Several B.C. First Nations have been denied leave by the Supreme Court of Canada to appeal the Trans Mountain pipeline expansion. (Emelie Peacock/Hope Standard)

Several B.C. First Nations have been denied leave by the Supreme Court of Canada to appeal the Trans Mountain pipeline expansion. (Emelie Peacock/Hope Standard)

B.C. First Nations vow to keep fighting after Trans Mountain pipeline appeal denied

Squamish Nation, Tsleil-Waututh Nation and Coldwater Indian Band made the application

A decision by Canada’s top court rejecting an appeal by three B.C First Nations challenging the second approval of the Trans Mountain pipeline expansion is a failure to uphold Indigenous title and rights, according to the Union of BC Indian Chiefs (UBCIC).

In a statement, UBCIC said it shares its ‘deep’ disappointment with the Squamish Nation, Tsleil-Waututh Nation and Coldwater Indian Band on the Supreme Court decision issued Thursday, July 2, 2020.

“The court’s decision to dismiss this application for appeal is a continuation of Canada’s adversarial approach to Indigenous peoples and our rights. It is disheartening that the federal government has fought Indigenous nations in court at every turn in order to build an oil pipeline during a global climate emergency,” said UBCIC vice-president Chief Don Thomas.

“Cabinet’s commitment to implement the United Nations Declaration on the Rights of Indigenous Peoples rings hollow when they force Indigenous Nations to defend their lands and their rights in a courtroom year after year.”

The three First Nations were seeking for leave to appeal a February 4, 2020 decision by the Federal Court of Appeal upholding the second approval of the $12.6-billion project.

Read More: Supreme Court will not hear B.C. groups’ Trans Mountain pipeline expansion appeal cases

Subject to 156 conditions, the twinning of the pipeline will result in nearly a billion barrels of heavy oils such as diluted bitumen being transported daily from Alberta to B.C’s coast where it will be shipped via tankers to markets around the world. It is a project the federal government maintains that Canada needs.

Federal Minister of Natural Resources, Seamus O’Regan, said construction of Trans Mountain Expansion (TMX) is underway and has already created more than 4,900 well-paying jobs. He noted the pipeline will help Canada gain access to new markets for its resources and generate revenue to help fund clean energy and climate change solutions.

Also hailing the decision from the Supreme Court of Canada as welcome news was the Trans Mountain Corporation and Canadian Energy Pipeline Association.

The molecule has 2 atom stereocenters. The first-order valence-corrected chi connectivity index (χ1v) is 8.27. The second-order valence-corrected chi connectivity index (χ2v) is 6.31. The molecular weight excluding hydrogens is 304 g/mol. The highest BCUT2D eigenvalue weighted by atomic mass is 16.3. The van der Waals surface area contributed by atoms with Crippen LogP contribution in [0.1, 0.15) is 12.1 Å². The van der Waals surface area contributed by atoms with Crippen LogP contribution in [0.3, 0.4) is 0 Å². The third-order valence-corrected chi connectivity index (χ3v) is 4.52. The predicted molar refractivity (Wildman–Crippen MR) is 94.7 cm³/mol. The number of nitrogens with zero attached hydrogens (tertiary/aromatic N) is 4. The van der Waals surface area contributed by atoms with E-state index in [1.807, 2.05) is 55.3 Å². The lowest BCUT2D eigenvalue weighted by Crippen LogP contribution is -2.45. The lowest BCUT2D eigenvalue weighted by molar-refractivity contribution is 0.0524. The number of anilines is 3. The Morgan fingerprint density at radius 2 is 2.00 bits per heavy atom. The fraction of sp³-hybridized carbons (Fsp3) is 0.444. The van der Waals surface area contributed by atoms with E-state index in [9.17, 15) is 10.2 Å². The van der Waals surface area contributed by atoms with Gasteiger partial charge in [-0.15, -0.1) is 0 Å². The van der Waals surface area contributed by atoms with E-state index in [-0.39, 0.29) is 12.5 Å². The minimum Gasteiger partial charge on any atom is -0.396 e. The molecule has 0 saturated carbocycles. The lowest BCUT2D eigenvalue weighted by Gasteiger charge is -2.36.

Tsleil-Waututh First Nation Chief Leah George-Wilson said the decision is a major setback for reconciliation.

Squamish Nation spokesperson and Councillor Syeta’ xtn (Chris Lewis) said as Indigenous people they have the constitutional right for meaningful consultation and accommodation.

“The Federal Court of Appeal’s decision to let federal government basically be the judge and jury of its own consultation efforts was in our view was very flawed in many ways…”

Read More: Trans Mountain pipeline restarts after light crude spills in Abbotsford, B.C.

Syeta’ xtn maintains Canada isn’t prepared to mitigate potential environmental impacts from the project.

Read More: Western Canada Indigenous leaders choose pipelines over poverty

“We continue to hear we’ll study this into the future, we’ll have a study on the cumulative impacts or any of the impacts the Squamish Nation has stated but yet again they just went ahead after a very abbreviated short consultation period with the Squamish and Tsleil-Waututh Nation in round two and approved it without having those studies done prior to that.”

Syeta’ xtn said the Squamish and Tsleil-Waututh Nations are participating in a joint study with Canada on modelling and studying the behavior of diluted bitumen in their waters if such a spill would occur.

The Nations have vowed to explore all legal options moving forward.

“The government still has a constitutional duty to consult us on the regulatory and permitting process so we’ll continue to voice our concerns throughout those aspects.”


Do you have a comment about this story? email:
rebecca.dyok@wltribune.com